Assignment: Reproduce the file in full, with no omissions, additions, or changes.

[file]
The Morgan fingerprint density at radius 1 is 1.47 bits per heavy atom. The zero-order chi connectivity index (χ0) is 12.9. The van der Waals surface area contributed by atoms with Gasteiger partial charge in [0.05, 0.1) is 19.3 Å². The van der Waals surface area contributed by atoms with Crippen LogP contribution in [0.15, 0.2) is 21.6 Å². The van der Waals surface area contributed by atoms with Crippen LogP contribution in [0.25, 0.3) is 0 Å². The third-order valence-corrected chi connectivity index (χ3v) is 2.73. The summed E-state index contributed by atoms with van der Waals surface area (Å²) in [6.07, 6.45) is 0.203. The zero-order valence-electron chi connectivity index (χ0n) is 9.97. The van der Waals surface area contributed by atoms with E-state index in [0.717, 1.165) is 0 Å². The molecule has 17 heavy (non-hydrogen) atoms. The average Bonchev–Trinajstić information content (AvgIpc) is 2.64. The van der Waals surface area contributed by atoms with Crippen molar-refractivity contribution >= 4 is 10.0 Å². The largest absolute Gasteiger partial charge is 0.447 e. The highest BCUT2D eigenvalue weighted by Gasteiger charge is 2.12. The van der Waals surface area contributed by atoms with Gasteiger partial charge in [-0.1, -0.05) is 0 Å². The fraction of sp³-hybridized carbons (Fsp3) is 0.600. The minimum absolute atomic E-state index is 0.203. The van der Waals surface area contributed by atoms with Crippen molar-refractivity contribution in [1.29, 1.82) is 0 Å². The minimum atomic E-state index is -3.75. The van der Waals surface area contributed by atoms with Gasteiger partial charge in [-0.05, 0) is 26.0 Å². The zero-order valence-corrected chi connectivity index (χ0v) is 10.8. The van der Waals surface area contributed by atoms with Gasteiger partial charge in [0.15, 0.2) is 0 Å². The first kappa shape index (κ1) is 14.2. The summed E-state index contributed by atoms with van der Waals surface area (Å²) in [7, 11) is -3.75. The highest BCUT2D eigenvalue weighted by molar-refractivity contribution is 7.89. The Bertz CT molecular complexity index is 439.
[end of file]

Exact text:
The Morgan fingerprint density at radius 1 is 1.47 bits per heavy atom. The zero-order chi connectivity index (χ0) is 12.9. The van der Waals surface area contributed by atoms with Gasteiger partial charge in [0.05, 0.1) is 19.3 Å². The van der Waals surface area contributed by atoms with Crippen LogP contribution in [0.15, 0.2) is 21.6 Å². The van der Waals surface area contributed by atoms with Crippen LogP contribution in [0.25, 0.3) is 0 Å². The third-order valence-corrected chi connectivity index (χ3v) is 2.73. The summed E-state index contributed by atoms with van der Waals surface area (Å²) in [6.07, 6.45) is 0.203. The zero-order valence-electron chi connectivity index (χ0n) is 9.97. The van der Waals surface area contributed by atoms with E-state index in [0.717, 1.165) is 0 Å². The molecule has 17 heavy (non-hydrogen) atoms. The average Bonchev–Trinajstić information content (AvgIpc) is 2.64. The van der Waals surface area contributed by atoms with Crippen molar-refractivity contribution >= 4 is 10.0 Å². The largest absolute Gasteiger partial charge is 0.447 e. The highest BCUT2D eigenvalue weighted by Gasteiger charge is 2.12. The van der Waals surface area contributed by atoms with Gasteiger partial charge in [-0.1, -0.05) is 0 Å². The fraction of sp³-hybridized carbons (Fsp3) is 0.600. The minimum absolute atomic E-state index is 0.203. The van der Waals surface area contributed by atoms with Crippen molar-refractivity contribution in [1.29, 1.82) is 0 Å². The minimum atomic E-state index is -3.75. The van der Waals surface area contributed by atoms with Gasteiger partial charge in [-0.05, 0) is 26.0 Å². The zero-order valence-corrected chi connectivity index (χ0v) is 10.8. The van der Waals surface area contributed by atoms with Gasteiger partial charge in [0.15, 0.2) is 0 Å². The first kappa shape index (κ1) is 14.2. The summed E-state index contributed by atoms with van der Waals surface area (Å²) in [7, 11) is -3.75. The highest BCUT2D eigenvalue weighted by molar-refractivity contribution is 7.89. The Bertz CT molecular complexity index is 439.